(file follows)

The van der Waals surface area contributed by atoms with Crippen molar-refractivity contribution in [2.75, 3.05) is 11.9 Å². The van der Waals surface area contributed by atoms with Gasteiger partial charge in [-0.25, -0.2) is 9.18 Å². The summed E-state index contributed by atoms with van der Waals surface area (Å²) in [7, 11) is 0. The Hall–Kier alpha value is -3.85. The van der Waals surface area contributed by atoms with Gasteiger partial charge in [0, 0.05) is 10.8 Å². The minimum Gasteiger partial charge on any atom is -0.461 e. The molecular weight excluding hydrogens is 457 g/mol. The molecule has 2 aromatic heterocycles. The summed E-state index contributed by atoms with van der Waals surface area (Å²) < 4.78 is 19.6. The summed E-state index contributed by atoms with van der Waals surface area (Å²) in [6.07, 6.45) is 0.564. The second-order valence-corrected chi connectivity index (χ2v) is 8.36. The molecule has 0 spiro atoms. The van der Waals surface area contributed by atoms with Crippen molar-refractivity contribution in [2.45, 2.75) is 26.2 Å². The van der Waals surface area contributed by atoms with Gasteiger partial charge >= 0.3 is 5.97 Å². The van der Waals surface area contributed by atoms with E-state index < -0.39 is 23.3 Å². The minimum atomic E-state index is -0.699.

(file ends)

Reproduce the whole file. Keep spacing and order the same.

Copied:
The van der Waals surface area contributed by atoms with Crippen molar-refractivity contribution in [2.75, 3.05) is 11.9 Å². The van der Waals surface area contributed by atoms with Gasteiger partial charge in [-0.25, -0.2) is 9.18 Å². The summed E-state index contributed by atoms with van der Waals surface area (Å²) in [7, 11) is 0. The Hall–Kier alpha value is -3.85. The van der Waals surface area contributed by atoms with Gasteiger partial charge in [0, 0.05) is 10.8 Å². The minimum Gasteiger partial charge on any atom is -0.461 e. The molecular weight excluding hydrogens is 457 g/mol. The molecule has 2 aromatic heterocycles. The summed E-state index contributed by atoms with van der Waals surface area (Å²) < 4.78 is 19.6. The summed E-state index contributed by atoms with van der Waals surface area (Å²) in [6.07, 6.45) is 0.564. The second-order valence-corrected chi connectivity index (χ2v) is 8.36. The molecule has 0 spiro atoms. The van der Waals surface area contributed by atoms with Crippen molar-refractivity contribution in [2.45, 2.75) is 26.2 Å². The van der Waals surface area contributed by atoms with Gasteiger partial charge >= 0.3 is 5.97 Å². The van der Waals surface area contributed by atoms with E-state index < -0.39 is 23.3 Å². The minimum atomic E-state index is -0.699.